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Texans. Ravens. Do not leave anything scented out.
Football marketers, the behemoths driving the four wheeler to get eyes and ears on football games, usually use the same strategy to drive attention to a game—quarterback battles. Even though they are never on the field at the same time, the throwers of the football are the staple headline pitted against each other of nearly every BIG game.
Patrick Mahomes v. Tom Brady, Ben Roethlisberger v. Kurt Warner, Cam Newton v. Russell Wilson, Tony Romo v. Matthew Stafford. BIG BOLD headlines. A Ford truck driving up some desert rock. High fret guitar solo. Football robot. Make sure to watch the Tostitos Fiesta Bowl. Can the Seahawks continue to break tackles and limit their blocking issues against a ferocious Carolina front makes you want to dead lift the lithosphere, not drink lite beer.
For us, over here, in this little Texans burrow, we’ve been an electron buzzing around the outer shell and staring at the nucleus. Quarterback battles had nothing to do with us. J.J. Watt would wave the stars and stripes around. Our Rapunzel, the best wide receiver in the league, would stand front in center. No one cared about our quarterbacks. Matt Schaub play action doesn’t mean much to anyone but us. Brian Hoyer. Tom Savage. Induce gag reflexes. Pulling the lettuce out of ham and mayonnaise sandwiches and talking about boys over chocolate milk at the cool kids table is something we never got to do.
All of that has changed now. Deshaun Watson is a top five MVP candidate, one of the best quarterbacks in the league, the adjective young doesn’t need to be attached to it. And now he’s the one putting Houston in primetime matches, and playing valuable important football games, that leaves the television behind the bar on Sunday Ticket instead of NFL Redzone.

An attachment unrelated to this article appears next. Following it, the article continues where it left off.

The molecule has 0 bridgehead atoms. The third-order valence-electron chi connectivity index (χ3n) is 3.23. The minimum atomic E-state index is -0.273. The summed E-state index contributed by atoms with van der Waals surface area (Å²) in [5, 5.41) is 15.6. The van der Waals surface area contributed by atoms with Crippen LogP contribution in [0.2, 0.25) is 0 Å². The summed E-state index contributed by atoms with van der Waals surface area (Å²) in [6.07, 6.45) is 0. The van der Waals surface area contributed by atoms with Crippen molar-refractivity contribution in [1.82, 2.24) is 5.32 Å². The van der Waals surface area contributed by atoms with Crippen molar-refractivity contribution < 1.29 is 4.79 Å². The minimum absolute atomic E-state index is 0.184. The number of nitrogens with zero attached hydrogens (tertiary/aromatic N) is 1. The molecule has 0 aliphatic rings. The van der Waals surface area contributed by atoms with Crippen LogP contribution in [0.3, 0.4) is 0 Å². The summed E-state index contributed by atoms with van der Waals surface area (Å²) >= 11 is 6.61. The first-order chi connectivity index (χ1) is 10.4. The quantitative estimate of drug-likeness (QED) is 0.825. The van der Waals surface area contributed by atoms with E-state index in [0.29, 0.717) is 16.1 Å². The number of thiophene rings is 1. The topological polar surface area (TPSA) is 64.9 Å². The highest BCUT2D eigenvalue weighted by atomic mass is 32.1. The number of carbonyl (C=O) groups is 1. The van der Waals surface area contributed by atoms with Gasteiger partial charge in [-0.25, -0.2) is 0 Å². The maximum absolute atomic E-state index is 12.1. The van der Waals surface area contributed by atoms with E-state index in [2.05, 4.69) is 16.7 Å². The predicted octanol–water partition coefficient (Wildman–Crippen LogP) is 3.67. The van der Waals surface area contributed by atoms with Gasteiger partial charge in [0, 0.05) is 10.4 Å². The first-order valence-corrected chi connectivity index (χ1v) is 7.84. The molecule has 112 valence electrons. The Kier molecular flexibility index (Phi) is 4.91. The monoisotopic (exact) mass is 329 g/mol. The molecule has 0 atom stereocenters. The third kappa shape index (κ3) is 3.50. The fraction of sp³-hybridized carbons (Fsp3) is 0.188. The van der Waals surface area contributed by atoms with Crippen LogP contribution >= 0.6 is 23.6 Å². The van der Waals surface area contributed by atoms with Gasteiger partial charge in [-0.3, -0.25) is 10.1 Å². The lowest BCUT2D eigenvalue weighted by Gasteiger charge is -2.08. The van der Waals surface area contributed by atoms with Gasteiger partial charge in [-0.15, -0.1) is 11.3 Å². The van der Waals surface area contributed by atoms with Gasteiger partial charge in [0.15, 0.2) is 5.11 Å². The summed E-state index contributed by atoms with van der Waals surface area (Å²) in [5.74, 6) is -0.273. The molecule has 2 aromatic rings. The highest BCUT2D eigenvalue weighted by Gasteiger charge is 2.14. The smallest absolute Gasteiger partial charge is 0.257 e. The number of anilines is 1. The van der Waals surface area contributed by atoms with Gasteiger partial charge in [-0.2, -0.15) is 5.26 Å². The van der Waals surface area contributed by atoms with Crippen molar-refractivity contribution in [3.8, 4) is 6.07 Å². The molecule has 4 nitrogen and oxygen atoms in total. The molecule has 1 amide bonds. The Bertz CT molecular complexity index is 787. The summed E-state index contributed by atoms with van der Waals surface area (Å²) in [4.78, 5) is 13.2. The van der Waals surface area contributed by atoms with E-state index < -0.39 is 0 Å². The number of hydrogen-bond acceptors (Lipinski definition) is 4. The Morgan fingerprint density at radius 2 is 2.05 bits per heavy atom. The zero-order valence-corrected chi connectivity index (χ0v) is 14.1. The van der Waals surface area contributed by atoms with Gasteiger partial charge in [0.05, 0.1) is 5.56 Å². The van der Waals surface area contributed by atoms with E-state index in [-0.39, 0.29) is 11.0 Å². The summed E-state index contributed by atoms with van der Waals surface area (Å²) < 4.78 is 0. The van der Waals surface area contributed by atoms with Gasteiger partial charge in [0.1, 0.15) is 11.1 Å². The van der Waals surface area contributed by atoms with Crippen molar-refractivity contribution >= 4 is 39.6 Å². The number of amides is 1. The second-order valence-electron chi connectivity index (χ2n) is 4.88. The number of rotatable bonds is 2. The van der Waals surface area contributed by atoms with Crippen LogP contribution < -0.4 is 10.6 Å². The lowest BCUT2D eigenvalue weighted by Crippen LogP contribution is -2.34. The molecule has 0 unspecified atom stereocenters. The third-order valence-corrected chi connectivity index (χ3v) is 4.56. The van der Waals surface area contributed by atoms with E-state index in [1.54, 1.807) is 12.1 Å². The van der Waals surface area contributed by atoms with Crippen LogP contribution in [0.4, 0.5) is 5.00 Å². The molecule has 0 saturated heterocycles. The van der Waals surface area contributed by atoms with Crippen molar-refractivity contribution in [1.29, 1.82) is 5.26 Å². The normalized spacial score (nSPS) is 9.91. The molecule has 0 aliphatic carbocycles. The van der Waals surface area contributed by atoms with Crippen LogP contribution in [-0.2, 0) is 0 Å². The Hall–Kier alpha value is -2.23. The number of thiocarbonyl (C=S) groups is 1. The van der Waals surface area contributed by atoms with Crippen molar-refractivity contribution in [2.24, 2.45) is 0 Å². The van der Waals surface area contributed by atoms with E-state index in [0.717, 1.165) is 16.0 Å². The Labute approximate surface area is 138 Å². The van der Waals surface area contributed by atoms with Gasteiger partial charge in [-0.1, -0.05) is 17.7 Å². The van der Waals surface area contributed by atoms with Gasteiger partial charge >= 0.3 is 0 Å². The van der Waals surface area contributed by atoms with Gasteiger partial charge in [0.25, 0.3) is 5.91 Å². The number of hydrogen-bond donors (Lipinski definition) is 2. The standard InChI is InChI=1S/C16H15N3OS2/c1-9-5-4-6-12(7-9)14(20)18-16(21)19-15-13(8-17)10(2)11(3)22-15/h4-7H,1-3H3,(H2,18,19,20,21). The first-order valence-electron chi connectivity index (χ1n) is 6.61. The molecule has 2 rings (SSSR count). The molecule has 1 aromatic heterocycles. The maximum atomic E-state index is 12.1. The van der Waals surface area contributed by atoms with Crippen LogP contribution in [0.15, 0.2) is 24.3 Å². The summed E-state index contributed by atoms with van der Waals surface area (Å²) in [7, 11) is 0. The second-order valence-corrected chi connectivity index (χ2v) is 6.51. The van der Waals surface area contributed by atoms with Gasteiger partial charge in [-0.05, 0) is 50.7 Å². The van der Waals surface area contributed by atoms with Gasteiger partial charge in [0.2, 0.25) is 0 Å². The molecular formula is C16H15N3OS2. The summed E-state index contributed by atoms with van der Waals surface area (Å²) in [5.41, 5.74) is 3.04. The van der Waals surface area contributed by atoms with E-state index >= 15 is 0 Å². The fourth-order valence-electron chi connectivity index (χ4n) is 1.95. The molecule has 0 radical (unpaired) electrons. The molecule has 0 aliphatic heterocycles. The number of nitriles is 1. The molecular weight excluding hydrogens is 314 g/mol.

This is the epicenter.
1. THE UNSTOPPABLE FORCE
Of all the art I’ve consumed: Virginia Woolf novels, Desert Oracle podcasts, Mary Oliver poetry, Chuck Klosterman essays, the Baltimore Ravens’ rush offense might be my favorite. I’ll have to revisit this in a few years. Greg Roman has stretched the numbers advantage as far as it can possibly go, and the fabric of all time and reality will continue to spread until it shreds, allowing the human race to burst out of the chains of this limited reality, and into dimensions far past and more beautiful than this one.
Good. That’s better.
2. IT KIND OF MATCHES UP
Since I watched the film, I’ve gone for walks, I’ve stood in the shower until all the hot water disappeared, I’ve driven my fast car really fast down the interstates, deep and thinking about how to stop this Ravens’ rushing attack. And I’ve come up with nothing. They attacked Pittsburgh, Seattle, and New England’s defense in three different ways, and brutalized each.
During each of these games, each team did a few things that helped stifle the run game occasionally, but over the course of the game, Jackson was still keeping and breaking outside and picking up 11 yards on 2nd and 7, and Mark Ingram was turning outside zone runs into 53 yard gains.
Win a one v. one block to make a tackle in the backfield.
Flood the same gap to overwhelm the mesh point.
Put a defender in each gap and stack the box like mattresses on a legume.
Utilize a freak edge defender who can play both the back and the keep at the same time.
Utilize an edge defender who can chase from the backside and make tackles in the backfield.
Press the red button and demolish pullers.
Bring defensive backs to balance the numbers game and run well timed blitzes that Baltimore’s monstrous offensive line can’t pick up.
These things all worked, but they only worked every once in a while. The rare stubbed toe along a beautiful life. Baltimore was able to change where they attacked to counter each.
The Texans kind of match up alright against the Ravens’ league leading offense. This is the best run defense the Ravens will have faced. The Texans had an all-time great run defense last season, and this season they’re a fringe top five one. They’re sixth in run defense DVOA and 13th in yards allowed per carry. The problem is their run defense is built from the inside up. It starts with D.J. Reader, then carries upwards to Benardrick McKinney and Zach Cunningham, and then up to Justin Reid cleaning things up from there. They should be able to hold up fairly well when Baltimore runs straight at them, but these are changeups for the Ravens’ run offense.